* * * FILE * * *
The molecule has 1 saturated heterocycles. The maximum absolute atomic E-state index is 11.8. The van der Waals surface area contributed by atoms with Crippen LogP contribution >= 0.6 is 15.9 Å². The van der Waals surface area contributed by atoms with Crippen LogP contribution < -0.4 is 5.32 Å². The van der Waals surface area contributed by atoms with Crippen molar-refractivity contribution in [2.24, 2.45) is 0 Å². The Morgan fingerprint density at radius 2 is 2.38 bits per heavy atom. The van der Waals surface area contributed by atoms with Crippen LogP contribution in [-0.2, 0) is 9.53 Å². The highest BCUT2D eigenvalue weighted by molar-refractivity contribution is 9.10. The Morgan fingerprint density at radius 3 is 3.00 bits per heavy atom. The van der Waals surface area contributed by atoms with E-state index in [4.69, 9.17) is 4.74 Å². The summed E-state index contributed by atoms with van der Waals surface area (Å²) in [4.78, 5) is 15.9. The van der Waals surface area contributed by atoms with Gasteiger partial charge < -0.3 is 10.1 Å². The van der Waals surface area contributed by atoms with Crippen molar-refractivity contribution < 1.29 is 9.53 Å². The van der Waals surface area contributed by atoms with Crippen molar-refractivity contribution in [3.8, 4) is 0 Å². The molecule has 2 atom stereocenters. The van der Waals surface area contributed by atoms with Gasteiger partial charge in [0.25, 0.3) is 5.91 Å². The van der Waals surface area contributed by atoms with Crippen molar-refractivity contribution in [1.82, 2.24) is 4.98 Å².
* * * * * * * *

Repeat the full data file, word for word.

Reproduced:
The molecule has 1 saturated heterocycles. The maximum absolute atomic E-state index is 11.8. The van der Waals surface area contributed by atoms with Crippen LogP contribution >= 0.6 is 15.9 Å². The van der Waals surface area contributed by atoms with Crippen LogP contribution < -0.4 is 5.32 Å². The van der Waals surface area contributed by atoms with Crippen molar-refractivity contribution in [2.24, 2.45) is 0 Å². The Morgan fingerprint density at radius 2 is 2.38 bits per heavy atom. The van der Waals surface area contributed by atoms with Crippen LogP contribution in [-0.2, 0) is 9.53 Å². The highest BCUT2D eigenvalue weighted by molar-refractivity contribution is 9.10. The Morgan fingerprint density at radius 3 is 3.00 bits per heavy atom. The van der Waals surface area contributed by atoms with E-state index in [4.69, 9.17) is 4.74 Å². The summed E-state index contributed by atoms with van der Waals surface area (Å²) in [4.78, 5) is 15.9. The van der Waals surface area contributed by atoms with Gasteiger partial charge < -0.3 is 10.1 Å². The van der Waals surface area contributed by atoms with Crippen molar-refractivity contribution < 1.29 is 9.53 Å². The van der Waals surface area contributed by atoms with Crippen molar-refractivity contribution in [3.8, 4) is 0 Å². The molecule has 2 atom stereocenters. The van der Waals surface area contributed by atoms with Gasteiger partial charge in [0.25, 0.3) is 5.91 Å². The van der Waals surface area contributed by atoms with Crippen molar-refractivity contribution in [1.82, 2.24) is 4.98 Å².